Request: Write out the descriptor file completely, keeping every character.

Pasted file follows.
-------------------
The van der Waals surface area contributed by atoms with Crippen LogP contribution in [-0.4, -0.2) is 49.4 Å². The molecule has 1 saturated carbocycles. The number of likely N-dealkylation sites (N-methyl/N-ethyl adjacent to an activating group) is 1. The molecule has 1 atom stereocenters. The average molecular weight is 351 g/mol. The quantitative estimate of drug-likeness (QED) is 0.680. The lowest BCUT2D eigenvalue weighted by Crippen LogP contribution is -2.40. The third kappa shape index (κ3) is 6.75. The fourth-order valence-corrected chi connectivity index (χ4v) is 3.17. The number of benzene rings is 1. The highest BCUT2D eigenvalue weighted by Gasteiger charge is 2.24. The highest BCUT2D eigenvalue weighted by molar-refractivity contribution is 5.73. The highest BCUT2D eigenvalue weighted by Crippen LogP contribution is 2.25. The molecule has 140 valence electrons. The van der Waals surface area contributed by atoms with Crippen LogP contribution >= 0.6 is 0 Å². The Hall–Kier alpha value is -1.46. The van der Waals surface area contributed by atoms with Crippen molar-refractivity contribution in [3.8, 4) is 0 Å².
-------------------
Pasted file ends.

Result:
The van der Waals surface area contributed by atoms with Crippen LogP contribution in [-0.4, -0.2) is 49.4 Å². The molecule has 1 saturated carbocycles. The number of likely N-dealkylation sites (N-methyl/N-ethyl adjacent to an activating group) is 1. The molecule has 1 atom stereocenters. The average molecular weight is 351 g/mol. The quantitative estimate of drug-likeness (QED) is 0.680. The lowest BCUT2D eigenvalue weighted by Crippen LogP contribution is -2.40. The third kappa shape index (κ3) is 6.75. The fourth-order valence-corrected chi connectivity index (χ4v) is 3.17. The number of benzene rings is 1. The highest BCUT2D eigenvalue weighted by Gasteiger charge is 2.24. The highest BCUT2D eigenvalue weighted by molar-refractivity contribution is 5.73. The highest BCUT2D eigenvalue weighted by Crippen LogP contribution is 2.25. The molecule has 140 valence electrons. The van der Waals surface area contributed by atoms with Crippen LogP contribution >= 0.6 is 0 Å². The Hall–Kier alpha value is -1.46. The van der Waals surface area contributed by atoms with Crippen molar-refractivity contribution in [3.8, 4) is 0 Å².